Difference between ng-container and ng-template in Angular | What they are and when to use them

March 5th, 2022 | 3 mins read

#angular

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ng-container and ng-template are Angular elements that work like containers with HTML elements. However, they have different purposes or use cases.

ng-container

If you're familiar with React, you may know the Fragment React component. This component is used when you do not want to add an extra HTML element to the DOM (like a div or span), but you want a wrapper around children components.

ng-containers work just like that, and it also accepts Angular directives (ngIf, ngFor, e.t.c). They are elements that can serve as wrappers but do not add an extra element to the DOM.

Let's see an example where you might want to use this:

<ul *ngIf="store.products" *ngFor="let product of store.products">
  <li>{{ product.name }}</li>
</ul>

As you may already know, in Angular, you cannot apply two or more structural directives on an element. Your next solution may be:

<div *ngIf="store.products">
  <ul *ngFor="let product of store.products">
    <li>{{ product.name }}</li>
  </ul>
</div>

This code would work, but now you're introducing a div element that you may not need.

We can solve this with ng-container like so:

<ng-container *ngIf="store.products">
  <ul *ngFor="let product of store.products">
    <li>{{ product.name }}</li>
  </ul>
</ng-container>

With this, the DOM won't include the ng-container, so we're not adding an extra element that we do not need. Angular will render the container element as a comment in the DOM. And if you need to use another structural directive before the ul element, you can use more ng-containers.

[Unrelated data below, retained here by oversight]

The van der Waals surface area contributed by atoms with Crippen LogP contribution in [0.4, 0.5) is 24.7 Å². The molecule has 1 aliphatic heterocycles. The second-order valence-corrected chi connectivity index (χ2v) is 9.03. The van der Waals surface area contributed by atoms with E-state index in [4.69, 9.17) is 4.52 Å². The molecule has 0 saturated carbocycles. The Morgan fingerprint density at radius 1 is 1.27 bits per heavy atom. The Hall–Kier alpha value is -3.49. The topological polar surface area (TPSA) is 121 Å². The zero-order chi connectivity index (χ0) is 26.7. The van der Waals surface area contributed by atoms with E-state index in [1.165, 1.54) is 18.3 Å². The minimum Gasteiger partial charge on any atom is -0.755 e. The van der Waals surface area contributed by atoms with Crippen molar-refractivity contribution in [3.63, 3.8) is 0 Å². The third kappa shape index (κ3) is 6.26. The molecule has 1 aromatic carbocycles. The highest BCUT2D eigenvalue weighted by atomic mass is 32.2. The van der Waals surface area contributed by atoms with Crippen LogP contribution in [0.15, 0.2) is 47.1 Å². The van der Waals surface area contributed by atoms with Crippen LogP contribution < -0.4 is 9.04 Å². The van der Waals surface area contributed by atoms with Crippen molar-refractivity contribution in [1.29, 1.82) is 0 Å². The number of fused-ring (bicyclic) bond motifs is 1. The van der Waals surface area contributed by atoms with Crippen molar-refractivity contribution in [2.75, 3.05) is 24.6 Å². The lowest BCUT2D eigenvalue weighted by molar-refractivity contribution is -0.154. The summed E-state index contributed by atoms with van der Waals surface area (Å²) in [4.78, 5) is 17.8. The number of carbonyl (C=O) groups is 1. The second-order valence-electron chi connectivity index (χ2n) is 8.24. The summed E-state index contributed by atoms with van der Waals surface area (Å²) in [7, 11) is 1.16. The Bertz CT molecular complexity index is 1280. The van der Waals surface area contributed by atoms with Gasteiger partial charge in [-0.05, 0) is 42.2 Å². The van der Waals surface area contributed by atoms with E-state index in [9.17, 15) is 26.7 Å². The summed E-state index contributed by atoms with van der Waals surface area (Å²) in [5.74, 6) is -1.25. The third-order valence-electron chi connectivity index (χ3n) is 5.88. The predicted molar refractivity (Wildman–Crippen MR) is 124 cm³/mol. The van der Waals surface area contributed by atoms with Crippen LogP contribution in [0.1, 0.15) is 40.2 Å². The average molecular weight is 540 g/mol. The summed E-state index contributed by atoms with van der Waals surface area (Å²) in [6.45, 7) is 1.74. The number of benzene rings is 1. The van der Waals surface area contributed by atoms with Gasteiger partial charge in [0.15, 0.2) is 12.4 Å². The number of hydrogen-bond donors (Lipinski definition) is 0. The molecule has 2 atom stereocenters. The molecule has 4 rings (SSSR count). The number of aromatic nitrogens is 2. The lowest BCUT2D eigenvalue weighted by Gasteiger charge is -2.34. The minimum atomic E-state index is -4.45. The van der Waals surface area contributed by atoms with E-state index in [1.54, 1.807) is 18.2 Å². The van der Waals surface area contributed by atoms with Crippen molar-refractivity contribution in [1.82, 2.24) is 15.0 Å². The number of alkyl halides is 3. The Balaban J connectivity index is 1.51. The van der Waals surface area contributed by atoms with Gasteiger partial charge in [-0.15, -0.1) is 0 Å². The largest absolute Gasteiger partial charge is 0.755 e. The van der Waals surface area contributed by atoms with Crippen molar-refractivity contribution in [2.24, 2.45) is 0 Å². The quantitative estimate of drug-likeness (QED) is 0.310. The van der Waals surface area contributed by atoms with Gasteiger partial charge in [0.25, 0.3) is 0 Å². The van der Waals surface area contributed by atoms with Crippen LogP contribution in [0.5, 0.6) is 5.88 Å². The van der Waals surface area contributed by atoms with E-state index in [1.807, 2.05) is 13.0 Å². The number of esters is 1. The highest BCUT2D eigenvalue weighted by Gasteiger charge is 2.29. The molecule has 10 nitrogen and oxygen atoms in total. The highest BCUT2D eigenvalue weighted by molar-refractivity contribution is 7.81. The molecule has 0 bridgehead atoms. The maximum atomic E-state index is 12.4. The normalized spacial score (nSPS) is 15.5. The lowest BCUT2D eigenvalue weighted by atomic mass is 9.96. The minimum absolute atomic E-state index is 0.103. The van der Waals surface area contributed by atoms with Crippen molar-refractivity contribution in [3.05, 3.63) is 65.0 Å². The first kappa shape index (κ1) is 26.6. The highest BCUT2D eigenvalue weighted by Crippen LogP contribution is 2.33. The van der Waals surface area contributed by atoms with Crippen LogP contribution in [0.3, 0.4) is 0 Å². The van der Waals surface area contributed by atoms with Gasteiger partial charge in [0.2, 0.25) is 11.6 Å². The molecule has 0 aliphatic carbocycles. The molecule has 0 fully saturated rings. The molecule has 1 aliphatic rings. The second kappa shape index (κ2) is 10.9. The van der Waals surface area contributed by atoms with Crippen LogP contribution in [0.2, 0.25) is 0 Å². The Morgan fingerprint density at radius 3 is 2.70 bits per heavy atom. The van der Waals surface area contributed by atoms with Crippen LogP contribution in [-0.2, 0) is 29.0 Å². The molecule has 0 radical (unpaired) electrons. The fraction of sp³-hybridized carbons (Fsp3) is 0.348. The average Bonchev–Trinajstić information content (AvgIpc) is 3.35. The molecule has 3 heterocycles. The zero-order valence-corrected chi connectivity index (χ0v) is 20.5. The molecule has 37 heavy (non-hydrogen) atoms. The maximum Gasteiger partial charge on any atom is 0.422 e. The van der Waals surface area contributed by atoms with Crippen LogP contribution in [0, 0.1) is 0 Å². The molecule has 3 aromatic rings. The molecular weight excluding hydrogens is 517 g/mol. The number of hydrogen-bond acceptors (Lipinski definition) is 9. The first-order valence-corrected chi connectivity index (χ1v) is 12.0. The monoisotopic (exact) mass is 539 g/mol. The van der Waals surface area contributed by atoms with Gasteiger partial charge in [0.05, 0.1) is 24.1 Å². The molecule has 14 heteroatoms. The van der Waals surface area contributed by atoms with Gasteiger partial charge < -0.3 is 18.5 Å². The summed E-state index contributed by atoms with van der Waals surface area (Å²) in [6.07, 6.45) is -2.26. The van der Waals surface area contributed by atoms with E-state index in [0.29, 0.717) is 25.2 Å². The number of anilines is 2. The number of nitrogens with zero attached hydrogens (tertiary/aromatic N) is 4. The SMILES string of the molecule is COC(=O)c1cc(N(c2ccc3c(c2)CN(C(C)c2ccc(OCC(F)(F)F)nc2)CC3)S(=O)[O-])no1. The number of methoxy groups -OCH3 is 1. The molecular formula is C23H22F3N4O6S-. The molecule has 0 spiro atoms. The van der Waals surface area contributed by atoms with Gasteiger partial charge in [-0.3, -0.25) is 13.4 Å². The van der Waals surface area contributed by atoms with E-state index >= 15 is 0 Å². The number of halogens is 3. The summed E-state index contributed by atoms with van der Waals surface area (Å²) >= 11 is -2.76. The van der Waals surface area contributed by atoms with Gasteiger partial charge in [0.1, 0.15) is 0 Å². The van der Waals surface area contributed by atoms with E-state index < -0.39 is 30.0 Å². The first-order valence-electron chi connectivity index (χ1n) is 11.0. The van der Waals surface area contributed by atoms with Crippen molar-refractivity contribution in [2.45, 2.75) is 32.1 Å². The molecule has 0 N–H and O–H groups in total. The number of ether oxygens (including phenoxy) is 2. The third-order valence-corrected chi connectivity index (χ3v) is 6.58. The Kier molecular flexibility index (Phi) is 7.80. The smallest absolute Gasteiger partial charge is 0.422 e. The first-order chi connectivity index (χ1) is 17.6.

ng-template

Think of ng-template as a template that defines a composition of elements (the template content), but Angular does not render it by default. It only does when you specify it to be rendered.

With the following code:

<h1>Hello</h1>

<ng-template>
  <h2>How are you</h2>
</ng-template>

In the HMTL source code in the browser, you'll find the second part commented like this:

<h1 _ngcontent-agr-c11>Hello</h1>

<!-- -->

It is not rendered; it's only defined in the source code.

Let's look at a use case for this element:

<ng-template #noProducts>
  <p>There are no products in this store</p>
</ng-template>

Above, we've defined a template with the name noProducts. In this example, we'll render it to the DOM if there are no products, like this:

<ng-container *ngIf="store.products">
  <ng-container *ngIf="store.products.length > 0 else noProducts">
    <ul *ngFor="let product of store.products">
      <li>{{ product.name }}</li>
    </ul>
  </ng-container>
</ng-container>

<ng-template #noProducts>
  <p>There are no products in this store</p>
</ng-template>

The template will never be rendered until it has to be.

We can store a piece of UI code with a template element and apply it to the DOM conditionally.

Difference between ng-container and ng-template

ng-container serves as a container for elements which can also accept structural directives but is not rendered to the DOM, while ng-template allows you to create template content that is not rendered until you specifically (conditionally or directly) add it to the DOM.


In this article, we've seen how the ng-container and ng-template Angular elements work, their differences, and when to use them. If you have questions, you can reach out to me on Twitter - @iamdillion

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Articles written with by
Dillion Megida